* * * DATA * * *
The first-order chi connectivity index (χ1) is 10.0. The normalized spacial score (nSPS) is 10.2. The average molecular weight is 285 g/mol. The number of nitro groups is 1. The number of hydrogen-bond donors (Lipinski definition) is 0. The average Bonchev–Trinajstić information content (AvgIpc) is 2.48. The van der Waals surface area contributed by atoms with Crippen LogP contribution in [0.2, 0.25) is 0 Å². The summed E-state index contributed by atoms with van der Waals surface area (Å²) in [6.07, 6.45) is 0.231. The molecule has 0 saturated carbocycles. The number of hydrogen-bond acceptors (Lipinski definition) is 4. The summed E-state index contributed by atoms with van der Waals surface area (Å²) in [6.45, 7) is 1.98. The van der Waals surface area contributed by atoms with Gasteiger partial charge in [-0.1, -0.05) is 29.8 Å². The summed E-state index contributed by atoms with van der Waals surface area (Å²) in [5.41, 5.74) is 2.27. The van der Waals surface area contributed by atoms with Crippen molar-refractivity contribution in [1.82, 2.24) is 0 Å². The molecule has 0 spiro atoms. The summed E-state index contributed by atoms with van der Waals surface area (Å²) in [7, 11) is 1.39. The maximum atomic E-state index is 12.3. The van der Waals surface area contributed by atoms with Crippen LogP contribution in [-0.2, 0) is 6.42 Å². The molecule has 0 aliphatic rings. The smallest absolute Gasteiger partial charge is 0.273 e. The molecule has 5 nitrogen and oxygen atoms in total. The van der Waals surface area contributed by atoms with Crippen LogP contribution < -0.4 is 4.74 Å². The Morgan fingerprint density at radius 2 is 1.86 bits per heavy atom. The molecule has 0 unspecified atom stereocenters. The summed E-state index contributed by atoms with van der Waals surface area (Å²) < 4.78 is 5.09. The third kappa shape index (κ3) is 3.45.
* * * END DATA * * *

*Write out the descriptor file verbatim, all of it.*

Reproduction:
The first-order chi connectivity index (χ1) is 10.0. The normalized spacial score (nSPS) is 10.2. The average molecular weight is 285 g/mol. The number of nitro groups is 1. The number of hydrogen-bond donors (Lipinski definition) is 0. The average Bonchev–Trinajstić information content (AvgIpc) is 2.48. The van der Waals surface area contributed by atoms with Crippen LogP contribution in [0.2, 0.25) is 0 Å². The summed E-state index contributed by atoms with van der Waals surface area (Å²) in [6.07, 6.45) is 0.231. The molecule has 0 saturated carbocycles. The number of hydrogen-bond acceptors (Lipinski definition) is 4. The summed E-state index contributed by atoms with van der Waals surface area (Å²) in [6.45, 7) is 1.98. The van der Waals surface area contributed by atoms with Gasteiger partial charge in [-0.1, -0.05) is 29.8 Å². The summed E-state index contributed by atoms with van der Waals surface area (Å²) in [5.41, 5.74) is 2.27. The van der Waals surface area contributed by atoms with Crippen molar-refractivity contribution in [1.82, 2.24) is 0 Å². The molecule has 0 spiro atoms. The summed E-state index contributed by atoms with van der Waals surface area (Å²) in [7, 11) is 1.39. The maximum atomic E-state index is 12.3. The van der Waals surface area contributed by atoms with Crippen LogP contribution in [-0.2, 0) is 6.42 Å². The molecule has 0 aliphatic rings. The smallest absolute Gasteiger partial charge is 0.273 e. The molecule has 5 nitrogen and oxygen atoms in total. The van der Waals surface area contributed by atoms with Crippen LogP contribution < -0.4 is 4.74 Å². The Morgan fingerprint density at radius 2 is 1.86 bits per heavy atom. The molecule has 0 unspecified atom stereocenters. The summed E-state index contributed by atoms with van der Waals surface area (Å²) < 4.78 is 5.09. The third kappa shape index (κ3) is 3.45.